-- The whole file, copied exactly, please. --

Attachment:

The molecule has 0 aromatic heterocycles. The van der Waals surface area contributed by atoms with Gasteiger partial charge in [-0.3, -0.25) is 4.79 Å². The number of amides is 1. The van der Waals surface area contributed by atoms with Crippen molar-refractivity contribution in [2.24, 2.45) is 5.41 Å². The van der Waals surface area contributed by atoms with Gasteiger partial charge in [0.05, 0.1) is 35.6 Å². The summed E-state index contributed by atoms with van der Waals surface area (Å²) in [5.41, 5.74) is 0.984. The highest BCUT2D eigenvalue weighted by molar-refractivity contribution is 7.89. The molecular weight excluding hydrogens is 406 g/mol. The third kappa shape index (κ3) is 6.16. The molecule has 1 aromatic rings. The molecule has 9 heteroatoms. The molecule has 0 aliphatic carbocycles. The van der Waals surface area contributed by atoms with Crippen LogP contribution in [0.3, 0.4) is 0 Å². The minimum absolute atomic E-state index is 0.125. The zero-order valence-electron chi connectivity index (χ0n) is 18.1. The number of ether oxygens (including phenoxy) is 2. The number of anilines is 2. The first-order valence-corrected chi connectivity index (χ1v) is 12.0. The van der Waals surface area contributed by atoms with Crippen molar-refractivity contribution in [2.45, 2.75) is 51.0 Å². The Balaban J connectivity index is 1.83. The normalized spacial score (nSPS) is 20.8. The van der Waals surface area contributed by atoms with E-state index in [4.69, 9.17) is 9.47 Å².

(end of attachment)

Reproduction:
The molecule has 0 aromatic heterocycles. The van der Waals surface area contributed by atoms with Gasteiger partial charge in [-0.3, -0.25) is 4.79 Å². The number of amides is 1. The van der Waals surface area contributed by atoms with Crippen molar-refractivity contribution in [2.24, 2.45) is 5.41 Å². The van der Waals surface area contributed by atoms with Gasteiger partial charge in [0.05, 0.1) is 35.6 Å². The summed E-state index contributed by atoms with van der Waals surface area (Å²) in [5.41, 5.74) is 0.984. The highest BCUT2D eigenvalue weighted by molar-refractivity contribution is 7.89. The molecular weight excluding hydrogens is 406 g/mol. The third kappa shape index (κ3) is 6.16. The molecule has 1 aromatic rings. The molecule has 9 heteroatoms. The molecule has 0 aliphatic carbocycles. The van der Waals surface area contributed by atoms with Crippen LogP contribution in [0.3, 0.4) is 0 Å². The minimum absolute atomic E-state index is 0.125. The zero-order valence-electron chi connectivity index (χ0n) is 18.1. The number of ether oxygens (including phenoxy) is 2. The number of anilines is 2. The first-order valence-corrected chi connectivity index (χ1v) is 12.0. The van der Waals surface area contributed by atoms with Crippen molar-refractivity contribution in [2.45, 2.75) is 51.0 Å². The Balaban J connectivity index is 1.83. The normalized spacial score (nSPS) is 20.8. The van der Waals surface area contributed by atoms with E-state index in [4.69, 9.17) is 9.47 Å².